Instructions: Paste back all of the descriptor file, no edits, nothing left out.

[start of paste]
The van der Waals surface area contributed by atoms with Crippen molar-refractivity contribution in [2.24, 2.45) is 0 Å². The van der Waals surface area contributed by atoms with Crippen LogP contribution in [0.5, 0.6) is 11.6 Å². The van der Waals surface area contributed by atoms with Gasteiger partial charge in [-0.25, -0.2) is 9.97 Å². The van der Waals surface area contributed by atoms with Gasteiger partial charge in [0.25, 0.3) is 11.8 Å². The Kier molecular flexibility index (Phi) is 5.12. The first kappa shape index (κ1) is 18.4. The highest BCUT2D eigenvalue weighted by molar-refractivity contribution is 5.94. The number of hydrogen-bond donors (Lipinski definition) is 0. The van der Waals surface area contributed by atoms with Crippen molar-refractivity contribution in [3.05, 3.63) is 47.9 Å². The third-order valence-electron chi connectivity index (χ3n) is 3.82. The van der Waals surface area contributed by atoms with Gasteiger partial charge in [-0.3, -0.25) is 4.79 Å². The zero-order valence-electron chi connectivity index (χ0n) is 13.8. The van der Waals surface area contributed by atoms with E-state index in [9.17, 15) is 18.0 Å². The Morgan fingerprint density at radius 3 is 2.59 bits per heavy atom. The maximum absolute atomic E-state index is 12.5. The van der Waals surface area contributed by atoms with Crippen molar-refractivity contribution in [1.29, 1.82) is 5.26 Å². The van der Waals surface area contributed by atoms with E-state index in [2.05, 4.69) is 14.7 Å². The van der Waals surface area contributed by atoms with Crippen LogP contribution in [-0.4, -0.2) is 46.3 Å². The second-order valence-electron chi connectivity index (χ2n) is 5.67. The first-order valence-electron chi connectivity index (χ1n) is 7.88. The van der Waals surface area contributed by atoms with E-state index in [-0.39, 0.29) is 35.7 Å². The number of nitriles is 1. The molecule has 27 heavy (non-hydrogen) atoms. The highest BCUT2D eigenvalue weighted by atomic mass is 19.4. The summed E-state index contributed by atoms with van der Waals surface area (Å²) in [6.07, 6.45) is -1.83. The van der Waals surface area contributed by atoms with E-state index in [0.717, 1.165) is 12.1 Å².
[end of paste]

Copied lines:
The van der Waals surface area contributed by atoms with Crippen molar-refractivity contribution in [2.24, 2.45) is 0 Å². The van der Waals surface area contributed by atoms with Crippen LogP contribution in [0.5, 0.6) is 11.6 Å². The van der Waals surface area contributed by atoms with Gasteiger partial charge in [-0.25, -0.2) is 9.97 Å². The van der Waals surface area contributed by atoms with Gasteiger partial charge in [0.25, 0.3) is 11.8 Å². The Kier molecular flexibility index (Phi) is 5.12. The first kappa shape index (κ1) is 18.4. The highest BCUT2D eigenvalue weighted by molar-refractivity contribution is 5.94. The number of hydrogen-bond donors (Lipinski definition) is 0. The van der Waals surface area contributed by atoms with Crippen molar-refractivity contribution in [3.05, 3.63) is 47.9 Å². The third-order valence-electron chi connectivity index (χ3n) is 3.82. The van der Waals surface area contributed by atoms with Gasteiger partial charge in [-0.3, -0.25) is 4.79 Å². The zero-order valence-electron chi connectivity index (χ0n) is 13.8. The van der Waals surface area contributed by atoms with E-state index in [9.17, 15) is 18.0 Å². The Morgan fingerprint density at radius 3 is 2.59 bits per heavy atom. The maximum absolute atomic E-state index is 12.5. The van der Waals surface area contributed by atoms with Crippen molar-refractivity contribution in [1.29, 1.82) is 5.26 Å². The van der Waals surface area contributed by atoms with E-state index in [2.05, 4.69) is 14.7 Å². The van der Waals surface area contributed by atoms with Crippen LogP contribution in [-0.4, -0.2) is 46.3 Å². The second-order valence-electron chi connectivity index (χ2n) is 5.67. The first-order valence-electron chi connectivity index (χ1n) is 7.88. The van der Waals surface area contributed by atoms with E-state index in [-0.39, 0.29) is 35.7 Å². The number of nitriles is 1. The molecule has 27 heavy (non-hydrogen) atoms. The highest BCUT2D eigenvalue weighted by atomic mass is 19.4. The summed E-state index contributed by atoms with van der Waals surface area (Å²) in [6.07, 6.45) is -1.83. The van der Waals surface area contributed by atoms with E-state index in [0.717, 1.165) is 12.1 Å².